Man, to be honest, every record, just like life, everything has its own specific emotion. And what we try to do as a band is we want to capture– or we want to pay attention to — if we can even get an emotion initially. So, with many records — this is me being candid — even stuff that we've made, there's records in hip-hop music or rap music that don't really have a feel, you know what I mean? What we try to do is when we make those, we consider those stepping stones. They're building blocks, a means to an end. So, when we get that record that makes me feel something, I feel something! We try to say we got something here! We got something and we just run with it. If not, we're just making beats and we're like, “OK, that's a cool beat, let's come up with a hook.” But it's not really making me feel like nothing.

You guys are from Dallas and you shout out Dallas throughout the album. But you're living in Houston. Tell me about that.
We moved down to Houston in '06 for college. Dorian and I have known each other for a minute. I've been knowing him since I was 13, since I was yay high. We went to middle school and high school together in Dallas. When we graduated, we came down to [the University of Houston], and we roomed together at the freshmen dorms. And that's when we met JayHawk. He's from Dallas, too. He was a freshman, too, in '06. We've basically been living in Houston since then. We moved back to Dallas when I graduated from U of H in 2011. I graduated in 2010 and it was the end of July 2011 when we moved back to Dallas. And that was a move more based on the music, based on the band. The money got funny, got tight and we decided to take it back home [to Dallas]. We did that and we were living in the area I grew up in — Pleasant Grove, in basically the hood. And it was just not a good look. It wasn't a good vibe. Our next-door neighbor tried to kick our door in and steal our computers and shit, and they were shooting and carrying on every night, y'know? It's hard to try to make positive music or just be positive when you're hearing machine guns outside your door and it sounds like it's getting closer and you never hear police sirens. After a while, it was just like, “Let's take it on back down to Houston because this shit is not the move.” Don't get me wrong. I love my city. But a man knows where he needs to be when the time is right.

And everything's working out in Houston right now?
It is, man. I really can't complain. Every city has its issues. We talk about that all the time. We've had people suggest that we need to go L.A., y'know? People who've been listening to our music since 2010 and 2011, they tell us, “Y'all boys on that next level shit, y'all need to be in L.A., y'all need to be in New York, y'all need to be in Atlanta.” Man, look bro, my mama put it best when we were in Dallas, right before we moved. She's a pious woman, y'know, a saint, you know what I mean? She told me, “You gotta bloom where you're planted.” And she quoted me a bible verse and talked to me. That's true. That's real. We looked at it like, we're going to Houston and we're gonna bloom where we planted it. All this moving around and thinking about if we were here? Shit, fuck that. Let's go to Houston, and make our music, and let's be patient. That's all we're trying to do.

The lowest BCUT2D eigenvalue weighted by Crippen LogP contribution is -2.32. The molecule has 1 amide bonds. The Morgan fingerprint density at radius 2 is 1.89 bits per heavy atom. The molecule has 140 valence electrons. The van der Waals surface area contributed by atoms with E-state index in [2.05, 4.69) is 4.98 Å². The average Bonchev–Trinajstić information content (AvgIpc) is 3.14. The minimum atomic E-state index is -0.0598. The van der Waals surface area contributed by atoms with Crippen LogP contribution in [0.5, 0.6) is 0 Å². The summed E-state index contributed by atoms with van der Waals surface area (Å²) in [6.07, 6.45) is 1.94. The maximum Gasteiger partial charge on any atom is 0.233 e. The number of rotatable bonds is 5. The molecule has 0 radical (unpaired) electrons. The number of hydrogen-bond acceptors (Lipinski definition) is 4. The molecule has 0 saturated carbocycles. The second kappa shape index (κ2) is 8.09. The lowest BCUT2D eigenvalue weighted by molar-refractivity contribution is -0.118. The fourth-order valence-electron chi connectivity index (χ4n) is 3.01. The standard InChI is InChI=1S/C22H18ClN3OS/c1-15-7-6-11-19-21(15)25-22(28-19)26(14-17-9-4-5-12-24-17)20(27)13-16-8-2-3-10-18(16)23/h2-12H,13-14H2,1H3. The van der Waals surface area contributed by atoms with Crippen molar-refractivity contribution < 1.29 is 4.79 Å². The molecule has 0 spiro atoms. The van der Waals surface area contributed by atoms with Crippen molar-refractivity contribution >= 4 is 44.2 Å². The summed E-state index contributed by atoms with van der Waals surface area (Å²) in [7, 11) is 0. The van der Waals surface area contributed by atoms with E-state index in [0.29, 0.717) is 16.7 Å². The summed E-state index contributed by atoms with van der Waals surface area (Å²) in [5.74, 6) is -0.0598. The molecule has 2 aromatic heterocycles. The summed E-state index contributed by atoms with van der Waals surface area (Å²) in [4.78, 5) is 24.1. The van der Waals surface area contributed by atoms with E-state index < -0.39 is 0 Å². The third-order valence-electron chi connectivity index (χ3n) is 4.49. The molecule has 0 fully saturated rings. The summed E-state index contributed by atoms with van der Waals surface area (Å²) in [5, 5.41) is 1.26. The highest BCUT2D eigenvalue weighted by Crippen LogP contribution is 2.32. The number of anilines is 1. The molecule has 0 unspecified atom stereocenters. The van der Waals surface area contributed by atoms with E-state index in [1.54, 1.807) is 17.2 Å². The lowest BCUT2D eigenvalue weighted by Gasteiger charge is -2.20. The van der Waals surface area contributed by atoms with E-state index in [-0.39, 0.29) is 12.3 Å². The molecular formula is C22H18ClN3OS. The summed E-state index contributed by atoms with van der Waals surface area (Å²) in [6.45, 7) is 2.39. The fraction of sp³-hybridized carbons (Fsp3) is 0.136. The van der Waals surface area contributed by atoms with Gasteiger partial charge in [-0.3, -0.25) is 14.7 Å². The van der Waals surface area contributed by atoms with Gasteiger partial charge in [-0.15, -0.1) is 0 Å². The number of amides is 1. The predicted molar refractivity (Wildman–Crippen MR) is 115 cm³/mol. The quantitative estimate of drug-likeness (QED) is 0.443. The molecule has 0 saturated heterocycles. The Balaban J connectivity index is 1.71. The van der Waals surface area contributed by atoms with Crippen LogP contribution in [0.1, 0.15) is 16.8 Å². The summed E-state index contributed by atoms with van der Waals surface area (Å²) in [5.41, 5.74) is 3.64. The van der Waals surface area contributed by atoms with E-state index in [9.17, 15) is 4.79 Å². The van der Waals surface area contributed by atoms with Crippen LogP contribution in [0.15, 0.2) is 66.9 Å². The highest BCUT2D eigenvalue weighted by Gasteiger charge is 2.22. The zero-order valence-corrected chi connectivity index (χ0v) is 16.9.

At the end of “106,” y'all talk about moving back to Dallas and seeing that some people have turned their backs on you. Can you explain that a little?
That was JayHawk. You know how it is when you broaden your horizons for a second and you come back to something. A lot of the people that you used to vibe with, used to hang with, I mean, they used to be your partner, like your drinking buddy. It's just not the same, for whatever reason. They might treat you like you're different or they might even make comments. But it's just hate and resentment or jealousy or envy. At the end of the day, most men, most males, we don't get down like that. If I was your friend, I was your friend. So I'm gonna call you. I don't give a damn if it's been since 1999. If I'm in your city, I'm gonna call you and let's go get some drinks. So we were doing that type of shit, but a lot of our partners weren't responding or they were just hitting us certain ways. We were all going through issues. I had one guy talking about how I don't hit 'em anymore, like, “You don't call me, you don't do this, you don't do that.” I'm like, “We've been busy making music, but that don't mean I don't love you, bro!” So, we moved back to Dallas and we were looking at it in a positive light, like, “Yeah, we get to go back and kick it with our old friends,” and they weren't really acting friendly. They were acting like we were aliens. So, damn! It's still just us three!